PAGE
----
7. Hi Grant. Yes, some impressive high-quality dancing indeed – but I still think your definition or usage of the word QUALITY is too quantitative. I don’t really think that quality has got anything to do with wastage or efficiency – either in the arts or any any other walk of life. A quality product (let’s say a really good car) is not one that has been made more efficiently, or with less wastage – nor is it necessarily one that performs more efficiently. In the arts, I would still maintain that “quality” comes from taking the greatest possible care to make sure that every aspect of the work is created or performed as well as possible in order to convey the meaning or create the effect intended, to the maximum degree. In dance – every movement should be considered. Does it work better if it is done faster, or slower, bigger or smaller? How well does every movement and gesture tell the story or create the mood or impression desired? How well does each movement relate to or reflect the music being used? In this particular video, that would be my only criticism – the music does not seem to me to have a lot to say and the dance doesn’t seem to have a great deal to do with the music. However, that is my own, personal, subjective opinion. It may well be that the composer, choreographer and dancers wanted to convey a dreamy, fantasy atmosphere with no particular purpose other than to demonstrate the amazing capabilities of the human body. In that they were certainly successful but, for me, for the reasons above, it is lacking in quality as a work of art. Others may think otherwise – there is no right or wrong, just better or worse.
    Incidentally, I wish my name did confer an element of philosophical wisdom – but i just happen to be partly Greek and it is a family name passed down through generations.


  8. Grant Hall says:

    Hi Xenophon,

    Nice to hear back from you. With apologies I had incorrectly assumed your name was an alias!

    “Real” philosophers (ie: people who unlike me have taken college courses in philosophy) hate Pirsig’s writings and say that his philosophy is not a philosophy at all and is maybe at best a pseudo-philosophy. They base their opinions on the subjective/objective thing as well. They are probably right, but I don’t know enough about it to argue with them. Which is why I have presented my definition of quality as “a definition that works for me in a practical sense and helps me to put things into perspective” rather than as a philosophy. As a philosophy, it probably doesn’t hold up to scrutiny, but then no one has scrutinised it! As a way of seeing the world, well, it works for me and might work for others.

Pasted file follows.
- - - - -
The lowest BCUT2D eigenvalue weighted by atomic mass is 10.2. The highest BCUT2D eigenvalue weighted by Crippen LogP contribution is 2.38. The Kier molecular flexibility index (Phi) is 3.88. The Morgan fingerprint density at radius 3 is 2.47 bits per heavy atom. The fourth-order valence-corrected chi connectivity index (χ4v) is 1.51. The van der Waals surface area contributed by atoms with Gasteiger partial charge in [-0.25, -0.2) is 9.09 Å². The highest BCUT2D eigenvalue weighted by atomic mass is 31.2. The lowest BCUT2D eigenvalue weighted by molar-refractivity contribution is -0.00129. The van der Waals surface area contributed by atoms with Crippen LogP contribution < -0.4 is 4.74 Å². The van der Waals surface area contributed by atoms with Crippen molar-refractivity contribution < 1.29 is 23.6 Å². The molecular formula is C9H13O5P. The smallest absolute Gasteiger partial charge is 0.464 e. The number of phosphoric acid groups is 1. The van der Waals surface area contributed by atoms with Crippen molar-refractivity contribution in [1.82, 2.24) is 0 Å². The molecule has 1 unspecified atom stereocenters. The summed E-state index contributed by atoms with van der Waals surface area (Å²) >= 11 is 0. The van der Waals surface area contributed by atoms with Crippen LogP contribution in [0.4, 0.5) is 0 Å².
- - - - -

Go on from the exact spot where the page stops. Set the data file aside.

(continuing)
You use the car example and say that ‘a really good is not one that has been made more efficiently, or with less wastage – nor is it necessarily one that performs more efficiently’. But in my quality framework, how a car is made (eg, is less environmental waste formed from the production of the car?) does contribute to the quality of the car. People who work in car manufacturing particularly would understand this interpretation of quality – environmentalists would as well.

    I completely agree with you when you say quality ‘comes from taking the greatest possible care to make sure that every aspect of the work is created or performed as well as possible in order to convey the meaning or create the effect intended, to the maximum degree’. Pirsig would concur and this concept of care is central to his writings. The Mona Lisa was painted over many years and revised over and over again, whilst its creation wasn’t an efficient process, it doesn’t mean the painting is of low quality.

    As for the dance work, one would need to see the work in it’s entirety to deliver a worthy fully informed judgment, which, at the end of the day, others might totally disagree with!

    All the best, and thanks for the dialogue.


  9. Lindar says:

    Opera isn’t highly “efficient” taking hours to tell simple stories, huge casts, dancers, orchestra and chorus, to say nothing of the divas!

    Liked by 1 person

    1. Grant Hall says:

      Hi Lindar,

      Thanks for joining us.

      Big or complex doesn’t necessarily mean inefficient or low quality. If this were the case we could say Dickens is terrible – but we know this is not the case. Consider efficiency from the viewpoint of the artist. It took Wagner 26 years to write the libretto for The Ring Cycle (a very lengthy and complex work in all facets), but I’m sure Wagner wouldn’t have considered The Ring to be inefficient and neither would we. Efficiency from the artist’s perspective is about their ability to deliver their artistic intentions. Artistic intentions of course will vary from artist to artist and work to work.

      If they asked contestants on Family Feud “What are things that can be wasted?” they might say “money”, “time”, “space” or “opportunity”. Artists don’t wisely waste opportunities in their work to convey their messages or evoke the intended ‘feel’. I remember a remarkable chapter in a Steinbeck novel where two characters jump on the wrong train, realise their error, get off the train and take another train back to their starting point. During this chapter they have a discussion that doesn’t appear essential to the plot. It could be argued that this chapter is inefficient but the opposite is true – Steinbeck wanted to convey something of the mundaneness of the lives of the two characters and did so efficiently.

      When it comes to opera you might ask “is opera a waste of time, or money or human endeavor?” I think you’d probably agree it isn’t! Opera is a quality endeavor and one of the ways we know we are civilised.